Consider a lip in the pavement. Clearly there is a foreseeable risk the people could trip. In extreme cases it is forseeable that they could be seriously and pernamently injured. Thus councils are scared of being sued for possible injuries. From a commonsense perspective this seems silly but from a legal perspective it makes sense. I believe the problem is that the legal system ignores the primary duty of care, the duty to care for yourself. If somebody failed to care for themselves then how can they try to hold another responsible?

Furthermore even when the judges have recognised lack of personally responsibility they have often said the person was 80% responsible for the accident. The problem is that 20% of $4million damages is still alot of money. This distribution of blame in laughable. (I believe this occured when a drunk fell off children's play equipment and suffered spinal damage. The tan-bark was only 4" thick rather than the 6" which required)


The law also needs to differentiate between the authority creating the danger and the authority failing to remove the danger.

For example building a path in the wilderness may still fail to remove all the dangers, such the werribee gorge cliffs. Yet often the fact that a path is built creates the duty of care and cause problems for the authoritive body, despite the fact that they REDUCED the dangers.

Contrast this to the authority building an unsafe foot bridge across a river. If the bridge breaks then people could be injured or killed. Here the authority has CREATED a danger that didn't exist before. Furthermore it is probably a danger that an individual, unless they're an engineer, is unlikely to recognise.

To me the first situation the authority shouldn't be liable whereas in the second I believe it should.

*******************************************************************************

I think I rambled a bit too much, I hope it makes sense. My point is that in the incidents that we are objecting to, it is usually because the law has failed to take into account that the primary duty of care lies on the individual.

kerroxapithecus
12/05/2006
9:58:32 PM

>On 12/05/2006 Ronny wrote:
if people don't like the
>>law they can change it - through parliament.

good luck!

>On 11/05/2006 patto wrote:
>My point is that in the incidents that we are objecting to, it is usually because the
>law has failed to take into account that the primary duty of care lies
>on the individual.

Patto, you're doing a good job for one of these 'normal' people who don't think like lawyers and your argument would be a good one for the defendant. I don't think it would be fair if there was no avenue to nut out the issues and to just have someone give an overriding decision that in all cases the primary duty of care rests on individuals. Could we really say that's a type of democratic legal system? A trial is simply a way of bringing out the evidence and determining the real story. Yes our system is adversarial in contrast to civil law systems which are inquisitorial. Therefore a lawyer must argue the case for their client and use the law to forward their client's case. They are an advocate. I do see this as a fair system when used appropriately and not unethical seeing all citizens have a right to a fair hearing.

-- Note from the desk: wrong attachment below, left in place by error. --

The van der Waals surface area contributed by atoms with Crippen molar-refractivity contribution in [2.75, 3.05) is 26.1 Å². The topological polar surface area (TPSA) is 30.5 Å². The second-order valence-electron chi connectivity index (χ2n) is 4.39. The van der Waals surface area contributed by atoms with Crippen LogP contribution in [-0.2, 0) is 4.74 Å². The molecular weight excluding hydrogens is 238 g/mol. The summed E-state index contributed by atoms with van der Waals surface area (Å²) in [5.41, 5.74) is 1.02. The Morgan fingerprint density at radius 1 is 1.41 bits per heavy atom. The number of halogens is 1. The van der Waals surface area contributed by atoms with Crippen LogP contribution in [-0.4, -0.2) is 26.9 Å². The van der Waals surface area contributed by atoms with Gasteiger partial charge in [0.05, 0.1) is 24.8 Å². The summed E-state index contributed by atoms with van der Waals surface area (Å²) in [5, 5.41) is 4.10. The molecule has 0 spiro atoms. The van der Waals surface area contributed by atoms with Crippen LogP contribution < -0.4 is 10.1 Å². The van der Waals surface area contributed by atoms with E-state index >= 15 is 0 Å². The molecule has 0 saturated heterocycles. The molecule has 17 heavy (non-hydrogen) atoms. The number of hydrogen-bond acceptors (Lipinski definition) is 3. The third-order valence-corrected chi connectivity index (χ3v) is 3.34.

In your example of the drunk who fell off the children's play equipment ask yourself what is the greater evil - going out getting drunk and playing in a public playground or installing a playground in a manner that is against safety regulations? Another important question relates to the balance of power and which party is more able to prevent the damage. It seems to me that the drunk (probably young person) was not doing anything extraordinary and the council was doing something against the law. How many times has the average person become intoxicated and sat in a public place or climbed on a fence or similar? Who suffers the greatest from the failing of the council to meet the regulations? Why install a public playground and not meet the regulations? A sober child (or adult) could just as easily have suffered the same fate. Was the damage caused by the drunkedness, or the lack of depth of the surface bark? Actually that's what this case comes down to......causation. If the plaintiff can show the spinal injruy was caused by the negligence they win (as long as the other parts are proven too). ....That the injury would have been unlikely if the proper surface was in place.

Say you do apply the duty of care to the injured drunk. Do you also apply reasonable foreseeability? If so do you reasonably foresee that all around the place there are dangers because regulations haven't been met? eg. you fly on a plane and you reasonably foresee that the airline didn't do the mechanical checks? My arguement (if you can make sense of all this) is that we should be able to exist and go about our business with a pretty high level of confidence that someone is doing their job.

I agree that we now have much safer workplaces and public places which is a positive outcome of all of this. Afterall what's worse ...having more fatal and permanent injuries in the community or having to pay higher premiums? How ethical is our thinking? Are we more interested in our hip pockets or the general safety and wellbeing of our fellow citizens? What's the cost to the community of incapacitated people???


Re the lawyer jokes.....depends.
I don't like police or footballers but I guess there might be a few who are ok. :)


kerroxapithecus
12/05/2006
10:16:30 PM
On 12/05/2006 climbingjac wrote:
>Interesting point Kerrin. Who says that what people require for a standard
>meal portion is a Big Mac, some fries and a coke?

Yep. Mcdonalds says. That's who says. In a few years it'll be 3 Big Macs and 2 serves of fries and it'll cost less per fry....economies of scale.....economies of large-scale. Notice how you go to McDonalds, KFC etc (if you are silly like me) and they say 'Would you like to upsize the meal for an extra $80c??!! I wonder if we'll keep on upsizing and upsizing until we all blow up.
BoaredOftheRings
12/05/2006
11:52:23 PM
Solicitors look after the interests of the client who is pay the money, ideology is the realm of first year law students.

Eduardo Slabofvic
13/05/2006
11:09:18 AM